As you want it to appear on the website
More about you (optional)
Include any pertinent information about your teaching approach, background, or current appointment
Ex: I normally teach Composition courses; I specialize in Queer Theory, etc.
ABOUT YOUR COURSE
Course name and number
Department and/or learning community in which course was taught
More about your course and/or your students
Two sentence description. Ex: this is a survey course commonly taken to fulfill general education requirements; this is an honors seminar taken by liberal arts students; etc.
Exercise learning objectives
Reminder: a learning objective is a statement in specific and measurable terms that describes what the student will know or be able to do as a result of completing the exercise. An example of a good exercise objective: “Students will be able to analyze 19th century manuscript maps and integrate them into 5 page research paper on the waterfront.” Less effective objective: “Students will gain experience with maps.”
Visit description and agenda
Don’t forget about intros and wrap-ups
Please describe what context was needed and how and when it was provided (secondary sources, lectures, activities, etc.)
What did students produce as a result of this exercise? Please submit any assignment instructions.
How do you measure whether or not students met the learning objectives? Ex: the answers they provided during wrap-up, blog posts or handouts, their final projects, etc. If you have a rubric or grading criteria, please submit it.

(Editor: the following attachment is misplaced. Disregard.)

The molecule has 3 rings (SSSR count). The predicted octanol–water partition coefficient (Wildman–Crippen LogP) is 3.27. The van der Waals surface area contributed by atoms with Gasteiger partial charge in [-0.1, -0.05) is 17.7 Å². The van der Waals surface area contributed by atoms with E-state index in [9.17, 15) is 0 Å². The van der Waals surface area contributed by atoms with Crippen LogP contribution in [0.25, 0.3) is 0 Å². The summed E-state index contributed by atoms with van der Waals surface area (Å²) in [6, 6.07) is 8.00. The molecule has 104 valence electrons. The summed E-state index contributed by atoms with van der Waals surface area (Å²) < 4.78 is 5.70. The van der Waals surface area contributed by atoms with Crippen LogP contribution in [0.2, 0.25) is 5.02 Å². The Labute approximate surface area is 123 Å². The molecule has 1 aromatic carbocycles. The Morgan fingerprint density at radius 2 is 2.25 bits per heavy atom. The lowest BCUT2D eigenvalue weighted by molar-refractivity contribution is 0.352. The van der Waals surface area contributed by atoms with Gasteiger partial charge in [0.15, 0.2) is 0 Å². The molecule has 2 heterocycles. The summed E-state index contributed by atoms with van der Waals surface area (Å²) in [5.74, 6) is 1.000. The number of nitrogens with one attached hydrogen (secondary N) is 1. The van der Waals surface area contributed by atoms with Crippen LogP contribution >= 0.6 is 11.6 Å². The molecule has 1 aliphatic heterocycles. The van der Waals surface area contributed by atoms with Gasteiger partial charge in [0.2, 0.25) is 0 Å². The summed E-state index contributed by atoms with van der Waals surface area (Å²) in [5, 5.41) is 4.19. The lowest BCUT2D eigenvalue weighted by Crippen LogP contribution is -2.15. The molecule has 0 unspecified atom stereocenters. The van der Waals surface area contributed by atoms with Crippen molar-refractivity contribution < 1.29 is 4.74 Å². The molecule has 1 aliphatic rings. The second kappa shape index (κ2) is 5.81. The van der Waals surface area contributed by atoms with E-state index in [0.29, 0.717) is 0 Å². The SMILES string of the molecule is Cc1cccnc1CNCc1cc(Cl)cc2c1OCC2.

Personal narrative about the exercise
Can address the following:
- broader pedagogical goals (as opposed to learning objectives)
- the development and evolution of this exercise
- differentiation (how the exercise benefits students of different abilities or preparedness)
- challenges or benefits you experienced
Please share any ideas you have about how this exercise could be used in other educational contexts: a different course or department, with more or less advanced students, with different documents or collections, etc.
Which SAFA archival literacy skills does this exercise address? (select any which apply)
- Paleography and decoding
- Close reading (“detailed and careful analysis of a written work”)
- Visual analysis
- Identifying and finding information needed to understand a document (vocabulary words, names, places, etc.)
- Observing and summarizing
- Identifying and analyzing bias and audience
- Posing larger questions raised by a primary source
Using primary sources
- Connecting primary source documents to contextual material from class
- Making an argument based on primary source evidence
- Choosing and using effective examples
[ ] Please submit final drafts of your revised course materials as a Word document, including: